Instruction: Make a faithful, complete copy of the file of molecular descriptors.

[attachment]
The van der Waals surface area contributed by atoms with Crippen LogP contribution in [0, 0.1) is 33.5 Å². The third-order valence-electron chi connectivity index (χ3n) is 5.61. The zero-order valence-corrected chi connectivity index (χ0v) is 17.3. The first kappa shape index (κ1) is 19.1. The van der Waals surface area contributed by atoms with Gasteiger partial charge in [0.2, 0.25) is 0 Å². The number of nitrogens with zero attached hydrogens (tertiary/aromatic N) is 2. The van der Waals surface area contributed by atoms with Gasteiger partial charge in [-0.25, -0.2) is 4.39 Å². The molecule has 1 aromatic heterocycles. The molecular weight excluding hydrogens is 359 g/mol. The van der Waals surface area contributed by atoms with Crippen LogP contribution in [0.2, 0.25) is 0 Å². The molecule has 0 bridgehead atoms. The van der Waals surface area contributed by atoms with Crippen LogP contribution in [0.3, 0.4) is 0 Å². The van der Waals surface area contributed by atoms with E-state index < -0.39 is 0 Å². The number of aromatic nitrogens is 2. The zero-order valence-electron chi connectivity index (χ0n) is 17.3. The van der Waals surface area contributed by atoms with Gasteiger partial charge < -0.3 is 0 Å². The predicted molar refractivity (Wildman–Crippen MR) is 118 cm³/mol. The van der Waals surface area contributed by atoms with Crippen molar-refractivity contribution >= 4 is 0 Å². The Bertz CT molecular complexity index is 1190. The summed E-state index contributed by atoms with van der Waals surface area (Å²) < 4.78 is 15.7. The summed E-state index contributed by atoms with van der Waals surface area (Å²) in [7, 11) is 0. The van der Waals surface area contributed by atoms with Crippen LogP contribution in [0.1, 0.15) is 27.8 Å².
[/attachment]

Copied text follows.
The van der Waals surface area contributed by atoms with Crippen LogP contribution in [0, 0.1) is 33.5 Å². The third-order valence-electron chi connectivity index (χ3n) is 5.61. The zero-order valence-corrected chi connectivity index (χ0v) is 17.3. The first kappa shape index (κ1) is 19.1. The van der Waals surface area contributed by atoms with Gasteiger partial charge in [0.2, 0.25) is 0 Å². The number of nitrogens with zero attached hydrogens (tertiary/aromatic N) is 2. The van der Waals surface area contributed by atoms with Gasteiger partial charge in [-0.25, -0.2) is 4.39 Å². The molecule has 1 aromatic heterocycles. The molecular weight excluding hydrogens is 359 g/mol. The van der Waals surface area contributed by atoms with Crippen LogP contribution in [0.2, 0.25) is 0 Å². The molecule has 0 bridgehead atoms. The van der Waals surface area contributed by atoms with Crippen LogP contribution in [0.3, 0.4) is 0 Å². The van der Waals surface area contributed by atoms with E-state index < -0.39 is 0 Å². The number of aromatic nitrogens is 2. The zero-order valence-electron chi connectivity index (χ0n) is 17.3. The van der Waals surface area contributed by atoms with Gasteiger partial charge < -0.3 is 0 Å². The predicted molar refractivity (Wildman–Crippen MR) is 118 cm³/mol. The van der Waals surface area contributed by atoms with Crippen molar-refractivity contribution >= 4 is 0 Å². The Bertz CT molecular complexity index is 1190. The summed E-state index contributed by atoms with van der Waals surface area (Å²) < 4.78 is 15.7. The summed E-state index contributed by atoms with van der Waals surface area (Å²) in [7, 11) is 0. The van der Waals surface area contributed by atoms with Crippen LogP contribution in [0.1, 0.15) is 27.8 Å².